What are those bright towers in the Mohave Desert on the way to Las Vegas?
Have you seen the bright towers and mirror like panels in the middle of the Mohave Desert while traveling to or from Las Vegas?
About 45 minutes south of Las Vegas on Interstate 15 in California’s Mojave Desert , approximately 5 miles from the Nevada, California border — sits an engineering and technology marvel.
This is the Ivanpah Solar Electric Generating System (ISEGS) one of the largest solar thermal farms in the world, offering a very real solution to helping fight climate change.
The 377 megawatt net solar complex uses 170,000 mirrors to concentrate sunlight onto three massive towers to produce solar electricity. This is on par with a medium sized fossil fuel power plant. Energy storage and natural gas turbine technology will help the solar farm deliver close to 24/7 power with greater power reliability than a solar panel farm. The boilers atop the towers will be the point where all of the sunlight from the heliostats is focused. These boilers will shine bright — like light bulbs — when turned on, and the intense heat from the sun’s rays will turn water into steam, that will in turn run turbines and create electricity.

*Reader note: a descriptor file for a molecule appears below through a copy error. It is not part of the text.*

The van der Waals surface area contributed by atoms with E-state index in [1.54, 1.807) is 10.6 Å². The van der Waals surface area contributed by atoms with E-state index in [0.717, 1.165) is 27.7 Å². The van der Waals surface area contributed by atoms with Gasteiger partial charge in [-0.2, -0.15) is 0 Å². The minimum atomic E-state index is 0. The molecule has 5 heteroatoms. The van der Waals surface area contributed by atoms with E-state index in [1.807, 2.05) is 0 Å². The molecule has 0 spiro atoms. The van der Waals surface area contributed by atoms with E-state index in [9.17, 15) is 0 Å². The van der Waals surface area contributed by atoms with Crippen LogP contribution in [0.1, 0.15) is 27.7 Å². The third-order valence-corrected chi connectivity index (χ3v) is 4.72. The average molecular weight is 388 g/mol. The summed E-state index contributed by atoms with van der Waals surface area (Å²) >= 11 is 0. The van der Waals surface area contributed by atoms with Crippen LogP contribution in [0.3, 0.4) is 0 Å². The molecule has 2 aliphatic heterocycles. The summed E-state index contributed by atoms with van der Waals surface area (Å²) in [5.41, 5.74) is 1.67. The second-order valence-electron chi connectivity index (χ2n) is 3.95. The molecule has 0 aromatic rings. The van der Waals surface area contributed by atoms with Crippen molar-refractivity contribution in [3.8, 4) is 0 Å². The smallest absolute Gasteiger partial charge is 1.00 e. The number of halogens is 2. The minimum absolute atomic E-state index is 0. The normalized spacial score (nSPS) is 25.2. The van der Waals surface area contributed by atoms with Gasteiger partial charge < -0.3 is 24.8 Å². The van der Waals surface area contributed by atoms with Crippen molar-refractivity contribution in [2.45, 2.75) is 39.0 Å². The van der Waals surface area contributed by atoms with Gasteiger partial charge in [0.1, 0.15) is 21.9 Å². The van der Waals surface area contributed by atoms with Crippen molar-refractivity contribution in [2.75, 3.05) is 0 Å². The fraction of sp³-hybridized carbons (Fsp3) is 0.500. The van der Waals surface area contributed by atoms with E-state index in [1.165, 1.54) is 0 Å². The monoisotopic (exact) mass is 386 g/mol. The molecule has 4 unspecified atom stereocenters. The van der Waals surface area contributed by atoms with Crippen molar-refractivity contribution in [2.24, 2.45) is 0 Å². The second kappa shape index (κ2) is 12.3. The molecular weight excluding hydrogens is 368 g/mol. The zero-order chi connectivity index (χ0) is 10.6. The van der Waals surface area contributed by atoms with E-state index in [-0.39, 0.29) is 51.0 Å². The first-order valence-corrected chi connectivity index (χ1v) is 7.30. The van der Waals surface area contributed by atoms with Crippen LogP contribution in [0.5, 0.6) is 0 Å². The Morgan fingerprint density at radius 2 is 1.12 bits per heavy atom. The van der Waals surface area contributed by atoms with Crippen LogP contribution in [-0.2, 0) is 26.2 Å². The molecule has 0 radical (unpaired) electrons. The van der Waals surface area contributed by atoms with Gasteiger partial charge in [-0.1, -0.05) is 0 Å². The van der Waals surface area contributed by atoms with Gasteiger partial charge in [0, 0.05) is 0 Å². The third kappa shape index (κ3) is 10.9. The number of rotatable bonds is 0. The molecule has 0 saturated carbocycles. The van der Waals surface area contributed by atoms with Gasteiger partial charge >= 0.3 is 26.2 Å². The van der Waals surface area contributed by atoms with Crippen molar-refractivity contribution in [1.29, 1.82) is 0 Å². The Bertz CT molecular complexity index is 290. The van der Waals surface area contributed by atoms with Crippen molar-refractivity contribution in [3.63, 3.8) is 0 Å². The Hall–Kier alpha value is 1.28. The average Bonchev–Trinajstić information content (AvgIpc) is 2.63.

Ivanpah Solar Electric Generating System which began commercial operation in 2013, is delivering power to PG&E and Southern California Edison. The project is currently the largest solar thermal power plant in the world utilizing BrightSource Energy’s LPT solar thermal technology. Ivanpah was constructed by Bechtel and is operated by NRG Energy, one of the project's equity investors.
The price tag for Ivanpah wasn’t cheap. It cost billions of dollars to build, with a big chunk of the funds coming via a loan guarantee from the U.S. government and was built on federal land managed by the Bureau of Land Management.
If you don’t believe that the U.S. needs to de-carbonize its electricity supply, then Ivanpah might seem like an extravagance. But California certainly believes in investing in carbon-free energy, and thanks to its renewable portfolio standard has encouraged PG&E and SCE to buy the power from the site.